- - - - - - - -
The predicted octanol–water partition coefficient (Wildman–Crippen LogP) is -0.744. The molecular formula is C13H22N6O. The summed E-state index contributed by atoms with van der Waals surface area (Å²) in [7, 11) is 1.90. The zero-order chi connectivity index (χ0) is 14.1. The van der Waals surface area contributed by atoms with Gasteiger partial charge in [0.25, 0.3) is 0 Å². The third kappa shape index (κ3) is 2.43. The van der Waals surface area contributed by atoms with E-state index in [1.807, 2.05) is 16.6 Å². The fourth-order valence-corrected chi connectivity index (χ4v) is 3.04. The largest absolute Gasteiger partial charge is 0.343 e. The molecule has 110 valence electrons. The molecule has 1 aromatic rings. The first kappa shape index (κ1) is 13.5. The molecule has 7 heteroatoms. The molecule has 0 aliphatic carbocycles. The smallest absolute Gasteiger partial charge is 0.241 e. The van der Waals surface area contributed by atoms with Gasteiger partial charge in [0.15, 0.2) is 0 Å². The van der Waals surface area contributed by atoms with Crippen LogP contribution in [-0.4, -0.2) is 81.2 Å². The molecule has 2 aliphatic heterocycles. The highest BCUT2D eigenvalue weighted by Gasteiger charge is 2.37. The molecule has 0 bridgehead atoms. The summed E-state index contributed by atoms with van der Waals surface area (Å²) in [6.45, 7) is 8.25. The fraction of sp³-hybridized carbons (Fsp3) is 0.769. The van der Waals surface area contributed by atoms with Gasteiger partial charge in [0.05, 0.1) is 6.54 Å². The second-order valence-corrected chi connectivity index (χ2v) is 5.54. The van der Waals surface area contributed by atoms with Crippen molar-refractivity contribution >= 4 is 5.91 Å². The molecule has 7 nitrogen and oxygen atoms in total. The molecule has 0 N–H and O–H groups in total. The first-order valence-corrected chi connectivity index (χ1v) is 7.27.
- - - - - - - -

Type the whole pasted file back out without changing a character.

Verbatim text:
The predicted octanol–water partition coefficient (Wildman–Crippen LogP) is -0.744. The molecular formula is C13H22N6O. The summed E-state index contributed by atoms with van der Waals surface area (Å²) in [7, 11) is 1.90. The zero-order chi connectivity index (χ0) is 14.1. The van der Waals surface area contributed by atoms with Gasteiger partial charge in [0.25, 0.3) is 0 Å². The third kappa shape index (κ3) is 2.43. The van der Waals surface area contributed by atoms with E-state index in [1.807, 2.05) is 16.6 Å². The fourth-order valence-corrected chi connectivity index (χ4v) is 3.04. The largest absolute Gasteiger partial charge is 0.343 e. The molecule has 110 valence electrons. The molecule has 1 aromatic rings. The first kappa shape index (κ1) is 13.5. The molecule has 7 heteroatoms. The molecule has 0 aliphatic carbocycles. The smallest absolute Gasteiger partial charge is 0.241 e. The van der Waals surface area contributed by atoms with Gasteiger partial charge in [0.15, 0.2) is 0 Å². The van der Waals surface area contributed by atoms with Crippen LogP contribution in [-0.4, -0.2) is 81.2 Å². The molecule has 2 aliphatic heterocycles. The highest BCUT2D eigenvalue weighted by Gasteiger charge is 2.37. The molecule has 0 bridgehead atoms. The summed E-state index contributed by atoms with van der Waals surface area (Å²) in [6.45, 7) is 8.25. The fraction of sp³-hybridized carbons (Fsp3) is 0.769. The van der Waals surface area contributed by atoms with Gasteiger partial charge in [0.05, 0.1) is 6.54 Å². The second-order valence-corrected chi connectivity index (χ2v) is 5.54. The van der Waals surface area contributed by atoms with Crippen molar-refractivity contribution >= 4 is 5.91 Å². The molecule has 7 nitrogen and oxygen atoms in total. The molecule has 0 N–H and O–H groups in total. The first-order valence-corrected chi connectivity index (χ1v) is 7.27.